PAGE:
The Nelson Room
The Thomas Hudson Nelson collection of birds and eggs was bequested to the museum in 1914. Nelson was a respected ornithologist of his time who wrote the first descriptive works on the ‘Birds of Yorkshire’.
Nelson moved to Redcar from Bishop Auckland on doctors advice. There his interest in birds grew as he watched the annual migrations to and from the vast sand and mud feeding grounds of the Tees estuary. He struck up friendships with the local sailors, duck hunters and fishermen who would bring him birds they had found or shot.
He also travelled around the country with fellow collectors and ornithologists visiting many of the classic bird sites. His enormous collection of guillemot eggs was amassed through liaisons with egg collecting gangs established at Bempton cliffs near Flamborough. They sold sea bird eggs for eating but ‘specials’ (egg with unusual colours or marking) were reserved for avid collectors like Nelson (at inflated prices!).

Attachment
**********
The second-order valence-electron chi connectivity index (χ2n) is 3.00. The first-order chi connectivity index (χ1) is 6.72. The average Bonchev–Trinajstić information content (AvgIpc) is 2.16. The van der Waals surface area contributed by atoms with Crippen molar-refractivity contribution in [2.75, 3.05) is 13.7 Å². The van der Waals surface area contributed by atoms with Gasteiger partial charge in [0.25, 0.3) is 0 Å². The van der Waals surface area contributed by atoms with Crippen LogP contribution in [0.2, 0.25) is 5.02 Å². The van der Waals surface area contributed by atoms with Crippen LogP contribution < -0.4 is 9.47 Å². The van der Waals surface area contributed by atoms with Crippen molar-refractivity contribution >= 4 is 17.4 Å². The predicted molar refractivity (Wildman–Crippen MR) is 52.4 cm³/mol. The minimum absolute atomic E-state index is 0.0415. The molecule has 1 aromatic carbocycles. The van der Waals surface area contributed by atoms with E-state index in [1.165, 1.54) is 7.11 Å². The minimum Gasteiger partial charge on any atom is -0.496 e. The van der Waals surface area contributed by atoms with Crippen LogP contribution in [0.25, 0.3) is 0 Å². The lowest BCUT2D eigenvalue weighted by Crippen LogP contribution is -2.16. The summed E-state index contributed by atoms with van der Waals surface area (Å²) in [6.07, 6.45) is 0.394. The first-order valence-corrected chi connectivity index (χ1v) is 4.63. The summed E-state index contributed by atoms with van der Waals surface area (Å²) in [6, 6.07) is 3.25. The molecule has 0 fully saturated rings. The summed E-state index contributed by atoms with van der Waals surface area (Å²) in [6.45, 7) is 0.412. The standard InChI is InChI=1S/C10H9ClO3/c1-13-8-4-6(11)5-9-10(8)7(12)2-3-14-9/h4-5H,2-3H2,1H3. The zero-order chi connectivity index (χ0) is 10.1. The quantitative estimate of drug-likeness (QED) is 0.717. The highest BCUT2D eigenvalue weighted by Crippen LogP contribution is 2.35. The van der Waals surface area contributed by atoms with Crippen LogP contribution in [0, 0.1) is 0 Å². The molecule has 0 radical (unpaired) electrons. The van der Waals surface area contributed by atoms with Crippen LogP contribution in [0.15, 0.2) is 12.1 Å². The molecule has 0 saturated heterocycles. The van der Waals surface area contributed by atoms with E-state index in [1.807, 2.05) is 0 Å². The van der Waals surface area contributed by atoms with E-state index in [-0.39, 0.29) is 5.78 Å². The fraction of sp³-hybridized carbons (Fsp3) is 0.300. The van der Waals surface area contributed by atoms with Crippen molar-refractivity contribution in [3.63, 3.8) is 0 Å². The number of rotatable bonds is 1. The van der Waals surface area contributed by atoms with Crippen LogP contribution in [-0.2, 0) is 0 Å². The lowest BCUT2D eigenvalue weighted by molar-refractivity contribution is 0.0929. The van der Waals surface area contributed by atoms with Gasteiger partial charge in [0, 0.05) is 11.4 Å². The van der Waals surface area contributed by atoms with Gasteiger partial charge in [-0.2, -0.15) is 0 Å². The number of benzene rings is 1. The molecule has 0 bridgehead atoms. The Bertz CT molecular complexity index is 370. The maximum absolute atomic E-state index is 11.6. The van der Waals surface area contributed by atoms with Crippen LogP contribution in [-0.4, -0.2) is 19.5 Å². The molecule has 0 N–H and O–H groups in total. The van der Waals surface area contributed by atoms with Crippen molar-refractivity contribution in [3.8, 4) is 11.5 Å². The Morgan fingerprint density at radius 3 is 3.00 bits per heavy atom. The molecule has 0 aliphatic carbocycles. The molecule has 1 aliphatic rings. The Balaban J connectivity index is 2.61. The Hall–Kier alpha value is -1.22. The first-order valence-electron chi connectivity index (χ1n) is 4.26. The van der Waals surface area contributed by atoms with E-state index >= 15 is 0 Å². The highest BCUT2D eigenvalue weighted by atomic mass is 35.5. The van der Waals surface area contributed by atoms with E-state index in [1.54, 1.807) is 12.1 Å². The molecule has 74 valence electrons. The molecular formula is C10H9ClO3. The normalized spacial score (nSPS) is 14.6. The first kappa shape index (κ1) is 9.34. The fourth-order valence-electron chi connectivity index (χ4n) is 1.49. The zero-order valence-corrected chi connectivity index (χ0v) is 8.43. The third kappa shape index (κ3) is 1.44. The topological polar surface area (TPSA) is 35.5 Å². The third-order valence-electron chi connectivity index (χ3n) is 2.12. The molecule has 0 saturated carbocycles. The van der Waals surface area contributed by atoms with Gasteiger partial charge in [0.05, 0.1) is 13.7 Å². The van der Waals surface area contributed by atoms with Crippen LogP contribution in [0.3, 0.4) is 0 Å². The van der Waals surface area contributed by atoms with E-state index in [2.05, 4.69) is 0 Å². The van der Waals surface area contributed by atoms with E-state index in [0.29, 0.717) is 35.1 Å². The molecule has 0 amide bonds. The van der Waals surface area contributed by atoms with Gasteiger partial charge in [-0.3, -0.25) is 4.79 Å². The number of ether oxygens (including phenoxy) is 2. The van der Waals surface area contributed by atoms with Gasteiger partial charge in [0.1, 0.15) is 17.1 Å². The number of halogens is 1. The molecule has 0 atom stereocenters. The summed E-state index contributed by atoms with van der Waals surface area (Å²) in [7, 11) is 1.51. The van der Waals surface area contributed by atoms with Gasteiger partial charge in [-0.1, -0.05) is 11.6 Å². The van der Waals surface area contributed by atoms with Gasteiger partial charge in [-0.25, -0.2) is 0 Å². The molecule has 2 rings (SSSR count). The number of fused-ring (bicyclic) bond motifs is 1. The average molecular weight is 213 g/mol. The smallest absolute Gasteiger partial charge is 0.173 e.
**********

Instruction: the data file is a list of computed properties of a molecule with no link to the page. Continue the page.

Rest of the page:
Over 100 mounted bird specimens are on display in the gallery. Most were mounted by a Mr. Mussel, who had a taxidermy shop in Middlesbrough and many cases have colourful landscape backgrounds painted by Nelson and his friends. A number of interesting birds nests have also been added to the displays over the years. The gallery has been preserved in its original Edwardian setting as a reminder what the museum was like when it opened in 1904.